What are anabolic steroids? They are:
- Synthetic substances related to the male sex hormones (androgens). They promote growth of skeletal muscle (anabolic effect) and the development of male sexual characteristics (androgenic effects), and also have other effects. (The term “anabolic steroids” will be used throughout this bulletin because of its familiarity, although the proper term for these compounds is “anabolic/androgenic” steroids.)
- Used by doctors to treat conditions that occur when the body produces abnormally low amounts of testosterone, such as delayed puberty and some types of impotence, and also to treat body wasting in patients with AIDS and other diseases.
- Legally available in the United States only by prescription. Anabolic steroid abusers obtain drugs that have been made in clandestine laboratories (sometimes with poor quality control standards), smuggled from other countries, or diverted illegally from U.S. pharmacies.
- Distinct from steroidal supplements. In the United States, supplements such as dehydroepiandrosterone (DHEA) and androstenedione (street name Andro) can be purchased legally without a perscription through many commercial sources including health food stores. They are often taken because the user believes they have anabolic effects.
Anabolic steroid abuse is:
- Increasing among adolescents, and most rapidly among females. The 1999 Monitoring the Future study, a NIDA-funded survey of drug abuse among middle school and high school students across the United States, recorded that 2.7 percent of 8th-graders, 2.7 percent of 10th-graders, and 2.9 percent of 12th-graders reported having taken anabolic steroids at least once in their lives. These figures represent increases since 1991 of approximately 50 percent among 8th- and 10th-graders and 38 percent among 12th-graders.
- Probably widespread among athletes and would-be sports competitors at all levels, although few data are available to provide exact estimates of prevalence. Many anabolic steroid abusers are unwilling to report the practice, because the International Olympic Committee and many other amateur and professional sports organizations have banned anabolic steroids.
- Motivated in most cases by a desire to build muscles and improve sports performance. Some individuals are motivated by erroneous perceptions of their own bodies (that is, a mistaken belief that they look underweight or obese) and others by a desire to prevent recurrence of physical or sexual attacks they have experienced.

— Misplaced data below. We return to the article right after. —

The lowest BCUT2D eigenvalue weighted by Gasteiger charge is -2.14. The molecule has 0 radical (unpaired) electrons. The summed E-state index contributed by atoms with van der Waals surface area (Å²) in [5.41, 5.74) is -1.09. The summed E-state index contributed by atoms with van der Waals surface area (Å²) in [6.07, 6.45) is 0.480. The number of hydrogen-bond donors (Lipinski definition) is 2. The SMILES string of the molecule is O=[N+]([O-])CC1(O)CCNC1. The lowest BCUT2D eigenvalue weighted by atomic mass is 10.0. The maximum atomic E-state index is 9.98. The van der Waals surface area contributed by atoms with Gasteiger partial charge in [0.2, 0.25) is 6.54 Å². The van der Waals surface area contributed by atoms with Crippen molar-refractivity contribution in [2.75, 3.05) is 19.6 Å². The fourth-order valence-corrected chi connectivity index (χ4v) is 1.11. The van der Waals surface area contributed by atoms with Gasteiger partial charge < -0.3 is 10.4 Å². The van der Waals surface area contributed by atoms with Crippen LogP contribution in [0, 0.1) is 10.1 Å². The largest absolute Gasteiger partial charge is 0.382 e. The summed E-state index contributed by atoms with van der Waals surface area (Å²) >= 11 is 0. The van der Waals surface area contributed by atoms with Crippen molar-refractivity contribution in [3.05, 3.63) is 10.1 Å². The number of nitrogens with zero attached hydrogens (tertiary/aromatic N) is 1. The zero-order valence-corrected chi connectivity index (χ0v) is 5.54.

Anabolic steroids are taken:
- Orally as tablets or capsules (Anadrol® [oxymetholone], Oxandrin® [oxandrolone], Dianabol® [ methandrostenolone], Winstrol® [stanozolol], and others); by injection into muscles (Deca-Durabolin® [nandrolone decanoate], Durabolin® [nandrolone phenpropionate], Depo-Testosterone® [testosterone cypionate], Equipoise® [boldenone undecylenate], and others); or by ointment preparations rubbed into the skin. Doses taken by abusers can be up to 100 times more than the doses used for treating medical conditions.
- In combinations, a practice called “stacking.” Abusers frequently take two or more anabolic steroids together, mixing oral and/or injectable types, sometimes adding drugs such as stimulants or painkillers. The rationale for stacking is a belief-which has not been tested by science-that the different drugs interact to produce a greater effect on muscle size than could be obtained by simply increasing the dose of a single drug.
- In cyclic dosage regimens, a practice called “pyramiding.” At the beginning of a cycle, the person starts with low doses of the stacked substances and then gradually increases the doses for 6 to 12 weeks. In the second half of the cycle, the doses are slowly decreased to zero. This is sometimes followed by a second cycle during which the person continues to train, but without drugs. Abusers believe that pyramiding allows the body time to adjust to the high doses, and the drug-free cycle allows time for the body’s hormonal system to recuperate. As with stacking, the perceived benefits of pyramiding have not been substantiated scientifically.
If you or a loved one needs help, contact Jeff at (941) 586-0929
This information is from the National Institute on Drug Abuse website.